Famous Italian Scientists
As we began putting together this page on famous Italian
scientists we initially thought we'd divide them into categories such as physicists, physicians and so on. Then we
realized we had a problem. Most of these Italian scientists were multi-disciplined, so they fall into more than one
category. Our solution was to list them on a single page with their specialties highlighted in bold
Here are 14 famous Italian scientists listed according to their
year of birth:
1. Girolamo Fracastoro [1483-1553]
Girolamo Fracastoro was born in Verona, northern Italy, and
studied at the University of Padua, sharing classes with a student named Nicolas Copernicus. An
accomplished physician, poet, geologist and astronomer, Frascstoro
is considered to be the world's first epidemiologist (a specialist in the study of
In 1538 he wrote a book called A Single Center of the Universe, which posited that the earth revolved around the sun, in opposition to the
established belief that the earth was the center of the universe, This was five years before Copernicus published
his paradigm-shattering work on the same subject.
In his 1546 publication, On Contagion and Contagious Diseases, Fracastoro proposed that all epidemics were the result of germs being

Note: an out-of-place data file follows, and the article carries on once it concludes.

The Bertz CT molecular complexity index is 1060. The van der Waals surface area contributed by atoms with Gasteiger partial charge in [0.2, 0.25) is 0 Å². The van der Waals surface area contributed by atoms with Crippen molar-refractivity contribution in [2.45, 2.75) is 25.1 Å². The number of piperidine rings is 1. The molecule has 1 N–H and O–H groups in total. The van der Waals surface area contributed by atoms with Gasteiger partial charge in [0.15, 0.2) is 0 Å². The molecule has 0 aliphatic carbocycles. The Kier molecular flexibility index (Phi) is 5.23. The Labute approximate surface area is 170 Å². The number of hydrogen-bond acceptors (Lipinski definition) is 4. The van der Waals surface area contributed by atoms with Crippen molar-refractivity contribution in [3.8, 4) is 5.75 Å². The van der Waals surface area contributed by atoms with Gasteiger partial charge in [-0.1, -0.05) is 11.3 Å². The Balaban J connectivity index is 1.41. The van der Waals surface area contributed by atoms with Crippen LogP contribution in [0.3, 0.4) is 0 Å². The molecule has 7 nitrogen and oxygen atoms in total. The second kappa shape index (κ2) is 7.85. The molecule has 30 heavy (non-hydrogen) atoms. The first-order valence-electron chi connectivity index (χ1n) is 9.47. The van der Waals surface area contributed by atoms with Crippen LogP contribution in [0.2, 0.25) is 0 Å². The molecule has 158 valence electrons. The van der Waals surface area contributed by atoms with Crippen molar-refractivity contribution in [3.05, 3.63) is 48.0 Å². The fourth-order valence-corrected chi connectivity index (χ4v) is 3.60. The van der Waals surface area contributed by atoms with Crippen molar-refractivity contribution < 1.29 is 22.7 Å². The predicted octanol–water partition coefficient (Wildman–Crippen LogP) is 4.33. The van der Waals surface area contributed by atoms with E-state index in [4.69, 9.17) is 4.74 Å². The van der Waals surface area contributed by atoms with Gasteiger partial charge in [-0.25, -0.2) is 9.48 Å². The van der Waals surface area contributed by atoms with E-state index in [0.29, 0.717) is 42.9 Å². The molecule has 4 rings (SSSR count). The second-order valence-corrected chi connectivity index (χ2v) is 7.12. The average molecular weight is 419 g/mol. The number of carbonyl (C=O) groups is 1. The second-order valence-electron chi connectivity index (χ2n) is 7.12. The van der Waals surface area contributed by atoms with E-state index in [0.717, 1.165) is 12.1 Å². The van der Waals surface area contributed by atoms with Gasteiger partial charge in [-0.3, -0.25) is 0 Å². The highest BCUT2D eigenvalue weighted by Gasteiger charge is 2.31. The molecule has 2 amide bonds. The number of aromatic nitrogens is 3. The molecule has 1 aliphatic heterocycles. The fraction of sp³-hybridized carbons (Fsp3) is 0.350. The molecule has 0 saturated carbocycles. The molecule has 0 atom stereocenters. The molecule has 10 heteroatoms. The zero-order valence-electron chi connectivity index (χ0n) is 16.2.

transmitted from person to person. Over 300 years later, French scientist Louis Pasteur confirmed the theory and
invented a process called pasteurization.
Girolamo Cardano [1501-1576]
Cardano was truly a man of the Renaissance. He published two books on mathematics, revealing his talent for equations and
defining the rules of algebra.
His contributions to such diverse fields as hydrodynamics (water
flow), erosion and other earth sciences, mechanics, probability theory, cryptography and medicine led to later
discoveries and refinements in each of those disciplines.
He was one of the most famous physicians of his time in Europe.
His published works are available in a 10-volume collection.
3. Andrea Cesalpino [1519-1603]
Andrea Cesalpino was born in Arezzo, Tuscany, in 1519. He was a
physician, botanist and philosopher, holding posts as the Director of the Botanical Gardens and Professor of
Medicine at the University of Pisa. In 1583 he published The Book of Plants Volumes 1-16, the first
full-length botany textbook, and proposed a system of plant
classification which profoundly influenced later botanists,
including the Swedish Carolus Linnaeus, who laid the groundwork for the modern system of plant classification in
his work Systema Naturae, published in 1735.
Cesalpino also studied the circulation of the blood, influencing
the work of William Harvey 30 years later.
Galileo Galilei [1564-1642]
Galileo was born in Pisa, northern Italy, in 1564, and is
considered by many to be the most influential Italian scientist of all time. The inventor of the scientific method,
he was accomplished in astronomy,
cartography, entomology, hydrodynamics, mathematics mechanics, physics and timekeeping.
While still in his teens, Galileo discovered the timekeeping
properties of the pendulum, laying the foundation for his son's development of the pendulum clock. His early
experiments with falling objects at the Leaning Towers of Pisa are legendary. He also discovered the law of
inertia, which was redefined by Sir Isaac Newton.
In 1590 he published On Motion,
which refuted the hypothesis that the sun revolved around the earth. He later refined the thermoscope, a forerunner